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COVID-19 infection spreading rapidly in Tokyo metropolitan area

  • July 12, 2020
  • , All national papers
  • JMH Summary

The weekend editions of all national papers reported on the surge in COVID-19 infections in Tokyo and its three immediate neighbors, noting that a total of 620 new cases were reported in the four prefectures on Friday and Saturday, including 449 in Tokyo. There were 206 new cases in the nation’s capital on Sunday. Tokyo’s daily caseload has exceeded 200 for four consecutive days. The chairman of the Tokyo Medical Association reportedly underscored that “there is no doubt” that community transmission is growing as a result of people increasingly frequenting nightspots in Shinjuku following the lifting of the state of emergency in late May. Doctors and infectious disease experts are reportedly bracing for the possibility of a “second wave” arriving earlier than expected, with Mainichi quoting a Tokyo public health center official as saying: “The number of new cases has been increasing much faster than anticipated.” They are also reportedly worried that hospital capacity may become overloaded quickly based on the assessment that the elderly and people with underlying health issues may eventually be infected because the virus is spreading widely among young people.

 

Nikkei wrote that despite the increase in cases, the central government is apparently reluctant to request business closures, with Chief Cabinet Secretary Suga commenting on the continued surge by saying to the press on Friday: “It’s impossible to reduce the infection risk to zero.” An unnamed high-ranking GOJ official also reportedly said: “The Abe administration has decided to coexist with the coronavirus. We are prepared to bear a certain level of increase in infection.”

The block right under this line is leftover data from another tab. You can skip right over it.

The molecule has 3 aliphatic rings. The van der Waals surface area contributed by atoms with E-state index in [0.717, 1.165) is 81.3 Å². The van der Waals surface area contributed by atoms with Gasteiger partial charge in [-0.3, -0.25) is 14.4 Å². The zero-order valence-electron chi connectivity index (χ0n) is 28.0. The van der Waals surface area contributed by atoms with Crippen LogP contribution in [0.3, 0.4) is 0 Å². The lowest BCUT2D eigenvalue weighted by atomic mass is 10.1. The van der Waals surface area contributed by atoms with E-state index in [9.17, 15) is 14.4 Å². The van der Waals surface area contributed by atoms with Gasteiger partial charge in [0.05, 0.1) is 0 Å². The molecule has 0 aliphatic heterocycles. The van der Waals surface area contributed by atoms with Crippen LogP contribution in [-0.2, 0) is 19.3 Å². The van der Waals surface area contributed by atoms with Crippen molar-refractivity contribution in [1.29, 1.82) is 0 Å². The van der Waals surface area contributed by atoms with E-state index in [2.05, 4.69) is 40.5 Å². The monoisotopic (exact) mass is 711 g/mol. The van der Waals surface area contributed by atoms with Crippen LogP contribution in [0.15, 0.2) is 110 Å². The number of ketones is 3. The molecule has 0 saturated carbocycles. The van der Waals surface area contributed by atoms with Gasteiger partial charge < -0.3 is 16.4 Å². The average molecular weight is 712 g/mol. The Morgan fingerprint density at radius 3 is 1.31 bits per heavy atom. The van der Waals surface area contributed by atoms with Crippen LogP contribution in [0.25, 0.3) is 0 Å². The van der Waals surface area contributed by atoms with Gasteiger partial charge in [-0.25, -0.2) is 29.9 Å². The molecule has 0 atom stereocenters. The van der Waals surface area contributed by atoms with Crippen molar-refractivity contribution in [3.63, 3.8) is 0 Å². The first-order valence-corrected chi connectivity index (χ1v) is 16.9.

According to the dailies, in a speech delivered in Hokkaido on Saturday, CCS Suga described the continued surge in the metropolitan area as a “Tokyo problem,” apparently expressing dissatisfaction with Tokyo Governor Koike’s handling of the situation. Governor Koike and her counterparts from Kanagawa, Chiba, and Saitama held a videoconference on Friday and shared the view that the virus is rapidly spreading particularly among young people and that many of them have contracted it at nightlife establishments. As such, they issued a joint statement calling for residents to avoid large gatherings in enclosed spaces. The Saitama government reportedly decided to request businesses that are not taking proper infection prevention protocols to suspend operations.

 

Economic and Fiscal Policy Minister Nishimura suggested on Sunday that if the increase in cases in the Tokyo metropolitan area continues, the central government may ask the governors of the four prefectures to request business closures.

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